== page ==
The controversy regarding Black Hat SEO techniques and White Hat SEO techniques has existed since search engine optimization emerged as a viable method for promoting a Web site in the late 1990s. Each offers a different approach to optimizing a Web site for higher organic or natural “free” search engine rankings. Both methods do work, but in different ways.
The White Hat approach to SEO focuses on using clean code and proven optimization techniques, while avoiding all issues that could result in a penalty from a search engine. Penalties are commonly placed on Web sites for a wide range of infractions. Most penalties result in reduced rank positions for a site. Penalties for egregious violations may result in the banning of a site, which is the complete removal of a site from a search engine’s database. If your Web site is banned from a major search engine like Google, you risk losing about 60% or the traffic to your site from Google and affiliated search engines such as AOL and Netscape.
The major search engines never notify a site owner about a penalty and only rarely acknowledge a penalty when contacted. Unless the penalty situation is resolved, a Web site can exist for years in a low ranking position without any other indication that a penalty has been applied. Once a penalty situation has been identified and corrected, a Web site frequently rises to a higher ranking position. White Hat SEO therefore seeks to identify, correct and avoid all situations that have the potential for creating a penalty.
The Black Hat approach to SEO focuses on doing “whatever it takes” to achieve a higher ranking position. This usually means an intentional disregard for search engine rules in order to achieve an advantage over other sites ranked for the same keywords. Black hat techniques are synonymous with search engine spam, which is basically any method intended to artificially boost a site’s rankings and specifically disallowed in the search engine guidelines.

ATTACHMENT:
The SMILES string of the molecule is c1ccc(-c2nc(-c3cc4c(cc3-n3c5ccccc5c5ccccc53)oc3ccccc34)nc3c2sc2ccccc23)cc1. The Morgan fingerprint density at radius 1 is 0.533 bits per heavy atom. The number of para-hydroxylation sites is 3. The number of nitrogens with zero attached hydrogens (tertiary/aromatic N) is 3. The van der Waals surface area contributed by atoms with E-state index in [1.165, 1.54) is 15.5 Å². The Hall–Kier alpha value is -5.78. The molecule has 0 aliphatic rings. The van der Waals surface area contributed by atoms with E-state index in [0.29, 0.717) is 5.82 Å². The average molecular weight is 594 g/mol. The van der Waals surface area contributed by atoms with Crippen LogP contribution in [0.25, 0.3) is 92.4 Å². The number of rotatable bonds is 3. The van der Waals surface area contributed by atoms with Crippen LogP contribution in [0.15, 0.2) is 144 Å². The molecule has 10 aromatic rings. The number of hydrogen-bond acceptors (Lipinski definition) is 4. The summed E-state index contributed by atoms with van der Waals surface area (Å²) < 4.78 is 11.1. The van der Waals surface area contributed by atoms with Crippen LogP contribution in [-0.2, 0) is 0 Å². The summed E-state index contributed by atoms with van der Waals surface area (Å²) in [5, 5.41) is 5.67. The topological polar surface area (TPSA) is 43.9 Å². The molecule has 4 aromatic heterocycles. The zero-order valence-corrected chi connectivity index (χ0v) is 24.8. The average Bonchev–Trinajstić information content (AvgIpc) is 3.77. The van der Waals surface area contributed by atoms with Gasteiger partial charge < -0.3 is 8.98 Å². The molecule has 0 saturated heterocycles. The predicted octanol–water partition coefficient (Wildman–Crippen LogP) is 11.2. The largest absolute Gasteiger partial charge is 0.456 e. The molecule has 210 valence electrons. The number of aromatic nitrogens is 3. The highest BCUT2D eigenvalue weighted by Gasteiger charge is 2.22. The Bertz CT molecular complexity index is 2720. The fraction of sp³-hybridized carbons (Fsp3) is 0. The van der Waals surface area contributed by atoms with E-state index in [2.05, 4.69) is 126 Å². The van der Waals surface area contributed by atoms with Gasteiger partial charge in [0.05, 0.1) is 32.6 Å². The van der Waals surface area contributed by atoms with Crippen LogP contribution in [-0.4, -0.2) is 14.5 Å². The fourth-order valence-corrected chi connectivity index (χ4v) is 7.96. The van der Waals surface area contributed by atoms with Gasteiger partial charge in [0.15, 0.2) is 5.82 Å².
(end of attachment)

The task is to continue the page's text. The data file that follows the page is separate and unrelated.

What determines if a technique is Black Hat or White Hat?
It’s pretty easy to determine is a technique being used is Black Hat or White Hat SEO. See the article Webmaster Guidelines from Major Search Engines for the links to the official Webmaster Guidelines pages for Google, MSN and Yahoo. These pages identify the methods that search engines prefer, and those that they discourage.
What are the risks associated with White Hat and Black Hat techniques?
There aren’t very many risks associated with White Hat SEO techniques, because the White Hat approach seeks to follow the rules to avoid penalty situations. The Black hat approach, on the other hand, is fraught with risk because of its intentional or unintentional disregard for the rules as set forth by the major search engines.
Which method works better?
The question should really be, “Which method works better and longer?” Both techniques do work, but because the White Hat approach focuses on avoiding risk, the chance for long-term success are much greater. This approach seeks to give search engines what they want, which is focused informational content and clean code, while avoiding anything that search engines have chosen to penalize.
Black Hat techniques can work and sometimes achieve very good short-term results. But because these methods disregard and violate search engine guidelines, the risk of a penalty or a complete removal from a search engine database is very high. Black Hat SEO techniques do sometimes work, but they only work until you get caught. At that point you may see all of your efforts and marketing investment flushed away.
If the techniques you are using on your Web site, or someone else is applying to your Web site are identified in the Webmaster Guidelines as something that should be avoided in your site promotion and design, you may be guilty of wearing a black hat.